Suzanne's Perfume Journal

To read my most recent posts, return to Home Page

April 20, 2009:

Parfumerie Generale “Private Collection” Bois de Copaiba

I’ve been meaning to write about Bois de Copaiba, from Parfumerie Generale, for a long time. I bought a decant eons ago but stashed it away after only a couple wearings, thinking it really wasn’t my kind of thing…a fragrance so resinous it bordered on the medicinal. Then one day this past winter, when I was feeling bored, I dug it out and lo, fell head-over-heels in love with it. Yet falling in love with a perfume doesn’t always make the job of writing about it any easier; the images this scent evokes when I wear it don’t lend themselves to words, and I can only try my best to press forward with an analogy (and one that is highly imaginative at that, having no basis in the world most of us live in, but then, this perfume smells like it comes from a different world, too).

There is something prehistoric about the mood and spirit of Bois de Copaiba: it doesn't smell like it should reside in the same universe as man, but as it is necessary to to bring it into that realm, then imagine the perfumed remains of an elixir that a medicine man set about making in an ancient forest, where he spent his days pounding ginger root, orange peel, gum arabic and sugar cane on a slab of wood so green, the sap was still oozing from it, before he set the whole hodge-podge to ferment in a wooden bowl. Bois de Copaiba is the scent of sticky, spicy resins clinging to a piece of balsam wood, some of them bitter and sharp, some of them creamy and sweet.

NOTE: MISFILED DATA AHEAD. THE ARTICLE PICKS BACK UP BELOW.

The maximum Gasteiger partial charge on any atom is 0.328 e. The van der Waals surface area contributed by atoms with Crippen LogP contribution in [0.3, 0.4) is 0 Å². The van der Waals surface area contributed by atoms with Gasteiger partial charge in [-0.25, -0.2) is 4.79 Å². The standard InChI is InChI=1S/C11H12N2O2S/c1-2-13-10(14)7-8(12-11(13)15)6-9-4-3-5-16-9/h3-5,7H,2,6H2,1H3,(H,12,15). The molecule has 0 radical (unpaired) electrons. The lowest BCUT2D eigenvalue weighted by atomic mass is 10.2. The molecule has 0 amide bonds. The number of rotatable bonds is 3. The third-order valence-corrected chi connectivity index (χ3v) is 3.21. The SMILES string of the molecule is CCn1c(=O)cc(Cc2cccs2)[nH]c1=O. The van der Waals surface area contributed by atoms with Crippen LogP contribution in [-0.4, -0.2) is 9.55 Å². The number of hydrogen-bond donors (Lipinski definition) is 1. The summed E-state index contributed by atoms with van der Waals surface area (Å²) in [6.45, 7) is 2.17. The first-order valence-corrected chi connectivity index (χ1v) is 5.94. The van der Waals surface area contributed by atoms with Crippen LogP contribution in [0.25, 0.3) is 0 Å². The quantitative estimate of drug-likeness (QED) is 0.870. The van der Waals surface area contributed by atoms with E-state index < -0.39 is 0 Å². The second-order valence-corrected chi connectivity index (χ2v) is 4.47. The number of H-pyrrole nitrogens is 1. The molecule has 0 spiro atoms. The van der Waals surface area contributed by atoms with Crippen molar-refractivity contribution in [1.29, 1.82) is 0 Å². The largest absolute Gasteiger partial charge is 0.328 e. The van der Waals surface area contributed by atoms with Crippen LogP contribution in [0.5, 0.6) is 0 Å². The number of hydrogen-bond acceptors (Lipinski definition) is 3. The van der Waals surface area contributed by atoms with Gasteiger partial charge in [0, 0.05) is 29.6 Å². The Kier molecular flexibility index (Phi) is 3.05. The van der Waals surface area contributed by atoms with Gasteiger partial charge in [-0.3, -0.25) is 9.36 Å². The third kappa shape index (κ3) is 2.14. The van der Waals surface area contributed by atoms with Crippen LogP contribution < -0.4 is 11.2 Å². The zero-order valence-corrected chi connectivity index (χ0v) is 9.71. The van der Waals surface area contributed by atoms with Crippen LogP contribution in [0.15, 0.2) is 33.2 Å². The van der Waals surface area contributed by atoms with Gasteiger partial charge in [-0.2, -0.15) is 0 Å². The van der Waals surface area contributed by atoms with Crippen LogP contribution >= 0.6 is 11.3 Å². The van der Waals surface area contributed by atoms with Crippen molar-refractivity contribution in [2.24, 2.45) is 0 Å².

The notes for this fragrance are listed as crystallized orange pulp, red ginger, amaretto, copahu balm, mahogany wood, myrrh and sandalwood. Ginger is an integral part of the scent, and there is something about its warmth, combined with the piquant, slightly bitter orange and amaretto notes, and the pine-like smell of the copahu balm, that makes me think of amber—and here I’m referring to the fossilized, tree-resin amber, and not the amber of perfumery, which is an entirely different thing. Bois de Copaiba smells so deeply of forest, I suppose that’s why the image comes to mind, especially since its beauty makes me feel like an insect trapped and held enthrall forever inside its golden ooze. 

Based on my own experience, newbie perfumistas should sample this scent first before buying. There is a very bracing, medicinal facet to this perfume that I now quite enjoy but didn’t at first. It never fully fades away, even after becoming married to the creamy qualities of the wood; both elements, the medicinal and the creamy, wrap so tightly around each other that it makes for a fairly linear scent, but one with a constant vibration, like the excitement—the mystery, the lifeforce—that exists in prehistoric things.

Bois de Copaiba is from Parfumerie Generale’s “private collection” series. It can be purchased from LuckyScent.com, currently priced at $125 for 50 ml.

Image of insect trapped in amber is one I found on somebody's Pinterest page; I could not find a photographer or website to attribute it to. The bottle image for Bois de Copaiba is from LuckyScent.com.